Looting of shops owned by foreign nationals flared up in De Doorns during a protest against unemployment and bribery for jobs on farms in the area.
A protest against unemployment, discriminatory practices and bribery by a group of unemployed workers in De Doorns resulted in the looting of shops owned by foreign nationals. According to community members, the protest started after a group of workers were turned down jobs on a nearby farm because they were “South African and supervisors at the farm were only employing Zimbabwean and Lesotho nationals”.
A well-placed source who wanted to remain anonymous for fear of being attacked told Elitsha that a group of 18 women went to the African National Congress offices on Tuesday after they were turned down for jobs because they were South African and did not have R200 to pay for the jobs. “They got onto the truck at the circle in Stofland even though the truck driver told them that the farmer and the supervisors prefer Zimbabwean and Lesotho nationals. When they got to the farm, the supervisors took their passports and they all had R200 notes.” When they asked why are they being ignored they were told that the driver told them that the farmer prefers foreign nationals. The group asked to be dropped back in the township and the driver and the supervisor refused and they had to walk back home. According to the source the group also went to the Department of Labour in the area and they were seen singing as they were making their way home.
The same source added that on the same day three men were also turned down on a nearby farm because “they only had jobs for women at the moment”. But a phone call from one of the workers at the farm informed the three elderly men that a group of men were employed after they left.
According to Monwabisi Vusani, a resident of Ekuphumleni, the group gathered at the circle in Stofland. “That is where the trucks off-load farmworkers in the evening,” he said. “They said that they were tired of being overlooked by the farmers and supervisors at the farms. They were accusing the supervisors and the farmer of discrimination and bribery,” said Vusani.
A community protest ensued on Tuesday evening and led to the looting of shops owned by foreign nationals and the closure of the N1. “The hooligans took advantage of the protest and started to loot the shops owned by foreigners. They took everything, its clear to me that there was an element of xenophobia,” explained Vusani.
When Elitsha visited the small town alongside the N1 in the Boland, 139 kilometres outside of Cape Town, shops that are run by foreign nationals were closed whilst those run by South Africans were operating as normal. There was still debris of burnt tyres and stones on the road. In town, a local butchery had been looted and the doors at a local Spar was damaged.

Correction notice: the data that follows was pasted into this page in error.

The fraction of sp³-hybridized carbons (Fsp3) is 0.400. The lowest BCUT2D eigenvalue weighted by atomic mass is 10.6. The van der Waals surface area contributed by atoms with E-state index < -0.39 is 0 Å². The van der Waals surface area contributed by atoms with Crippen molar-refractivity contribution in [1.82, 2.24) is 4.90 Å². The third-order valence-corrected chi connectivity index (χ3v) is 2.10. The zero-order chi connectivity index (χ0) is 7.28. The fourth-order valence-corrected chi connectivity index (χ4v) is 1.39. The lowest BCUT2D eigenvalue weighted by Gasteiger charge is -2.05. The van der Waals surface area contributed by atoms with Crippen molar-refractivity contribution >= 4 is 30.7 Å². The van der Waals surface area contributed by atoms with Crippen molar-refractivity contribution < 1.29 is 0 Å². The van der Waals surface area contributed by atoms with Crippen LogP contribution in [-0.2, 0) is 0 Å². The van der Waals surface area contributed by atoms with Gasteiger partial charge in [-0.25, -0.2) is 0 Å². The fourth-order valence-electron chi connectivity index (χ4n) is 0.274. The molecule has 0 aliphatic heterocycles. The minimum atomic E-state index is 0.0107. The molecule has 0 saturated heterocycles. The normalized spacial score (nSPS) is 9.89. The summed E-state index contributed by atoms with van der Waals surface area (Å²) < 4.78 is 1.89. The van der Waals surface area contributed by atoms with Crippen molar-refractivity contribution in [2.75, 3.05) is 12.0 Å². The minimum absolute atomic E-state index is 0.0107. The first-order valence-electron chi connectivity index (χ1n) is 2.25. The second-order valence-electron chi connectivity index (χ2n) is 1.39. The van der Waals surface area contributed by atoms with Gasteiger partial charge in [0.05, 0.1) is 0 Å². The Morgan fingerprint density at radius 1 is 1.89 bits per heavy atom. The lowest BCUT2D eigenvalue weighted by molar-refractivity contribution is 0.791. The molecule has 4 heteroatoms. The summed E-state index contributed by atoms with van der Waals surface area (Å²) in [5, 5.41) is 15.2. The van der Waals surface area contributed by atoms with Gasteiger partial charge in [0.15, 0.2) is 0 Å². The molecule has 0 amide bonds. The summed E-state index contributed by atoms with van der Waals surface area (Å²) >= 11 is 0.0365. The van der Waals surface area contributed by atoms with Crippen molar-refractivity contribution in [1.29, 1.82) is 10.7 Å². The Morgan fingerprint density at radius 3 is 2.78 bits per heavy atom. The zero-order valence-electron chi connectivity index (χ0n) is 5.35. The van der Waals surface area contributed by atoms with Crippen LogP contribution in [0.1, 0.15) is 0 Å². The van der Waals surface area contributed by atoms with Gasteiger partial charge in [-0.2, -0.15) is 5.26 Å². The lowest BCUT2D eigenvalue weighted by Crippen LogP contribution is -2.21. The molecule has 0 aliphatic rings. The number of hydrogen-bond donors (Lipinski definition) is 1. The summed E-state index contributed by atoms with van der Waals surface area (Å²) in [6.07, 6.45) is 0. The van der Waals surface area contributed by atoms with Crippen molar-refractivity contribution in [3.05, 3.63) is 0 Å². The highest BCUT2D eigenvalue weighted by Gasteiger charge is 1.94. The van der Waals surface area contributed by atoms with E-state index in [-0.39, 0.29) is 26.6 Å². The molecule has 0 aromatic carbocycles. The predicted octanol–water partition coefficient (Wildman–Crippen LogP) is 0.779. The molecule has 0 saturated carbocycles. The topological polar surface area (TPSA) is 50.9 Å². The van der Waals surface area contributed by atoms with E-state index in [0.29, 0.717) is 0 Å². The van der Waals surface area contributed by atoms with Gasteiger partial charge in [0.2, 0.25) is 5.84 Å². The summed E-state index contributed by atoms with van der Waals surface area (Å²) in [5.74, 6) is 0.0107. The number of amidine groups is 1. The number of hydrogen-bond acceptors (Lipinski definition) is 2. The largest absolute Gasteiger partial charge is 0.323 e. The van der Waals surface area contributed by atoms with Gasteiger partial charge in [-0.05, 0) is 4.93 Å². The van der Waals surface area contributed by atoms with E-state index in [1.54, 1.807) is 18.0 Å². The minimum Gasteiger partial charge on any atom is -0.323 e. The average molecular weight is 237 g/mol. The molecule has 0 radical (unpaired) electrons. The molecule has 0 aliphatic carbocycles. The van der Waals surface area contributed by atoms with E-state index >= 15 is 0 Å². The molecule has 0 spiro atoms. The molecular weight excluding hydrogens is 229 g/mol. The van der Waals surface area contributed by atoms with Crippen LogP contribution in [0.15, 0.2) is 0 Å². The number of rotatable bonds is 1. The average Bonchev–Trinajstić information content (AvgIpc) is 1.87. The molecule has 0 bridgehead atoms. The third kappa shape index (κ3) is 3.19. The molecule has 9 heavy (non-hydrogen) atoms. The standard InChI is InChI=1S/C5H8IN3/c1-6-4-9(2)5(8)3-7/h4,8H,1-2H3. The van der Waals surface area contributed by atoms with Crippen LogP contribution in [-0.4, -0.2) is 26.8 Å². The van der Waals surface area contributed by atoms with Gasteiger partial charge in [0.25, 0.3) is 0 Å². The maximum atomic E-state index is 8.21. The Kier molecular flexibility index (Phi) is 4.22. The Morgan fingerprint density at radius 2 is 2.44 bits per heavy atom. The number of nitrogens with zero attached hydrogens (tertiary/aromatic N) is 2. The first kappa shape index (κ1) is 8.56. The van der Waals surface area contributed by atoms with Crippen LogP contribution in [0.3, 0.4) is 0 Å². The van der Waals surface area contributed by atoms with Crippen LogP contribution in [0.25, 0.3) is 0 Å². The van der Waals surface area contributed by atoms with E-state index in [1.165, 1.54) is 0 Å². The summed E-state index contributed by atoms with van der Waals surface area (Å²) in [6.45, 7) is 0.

An Ethiopian shop-owner spoke to Elitsha: “They took everything, even my fridge. They started by throwing stones at my shop. When they could not break the burglar bar open they entered through the roof. I lost about R80,000 worth of stock and goods that were in my shop.”
“The farmers want us to fight among each other. They want us coloureds to blame the Africans and they want the Africans to blame foreigners for lack of jobs in this area,” said Bianca Williams, a seasonal farmworker. “They know its season time and they know we are all desperate for jobs and some of us are prepared to work for less than minimum wage, especially the foreign nationals. They don’t want us to be equal, they want to divide us,” she added.
Another seasonal farmworker, Jessica Mbolekwa, told Elitsha that the problem in the area is high unemployment and the fact that “people are hungry”. “The problem is that the farmers do not want to employ enough people to do the job. One person is doing five peoples’ job on the farm. They do not want to employ more people because of the minimum wage,” explained Mbolekwa.
A 24-year-old Zimbabwean men told Elitsha that the problem on the farms is the supervisors who want to be bribed for the jobs. “They know that Zimbabweans are desperate for jobs and will do anything to get a job and that is what started the protest. Some farmers do not know about such things,” he said.
The situation was becoming more tense as the day progressed and Elitsha witnessed a lot of farmworkers coming back from work early because “there were threats that those who went to work will be dealt with” said one who wanted to remain anonymous.
In town the shops were closing as early as 15h30 as advised by the local police station. According to Lieutenant Colonel Adri Kriel, they had to close the N1 after the protestors threw stones at cars and tried to block the road. “Three people have been detained for questioning on their role around the protest but no one has been charged yet,” said Kriel, who is the also the station commander in De Doorns.
The area is not new to protests and strikes. In August 2012, South Africa saw the biggest and longest strike by farmworkers. It started in August and lasted until January 2013. The strike was met by brutal police repression that led to the deaths of three workers. The strikers were demanding R150 a day but settled for R105 which was 52% more than the R69 they had been earning before the strike. The farmworkers also came up with 21 demands, none of which have been met.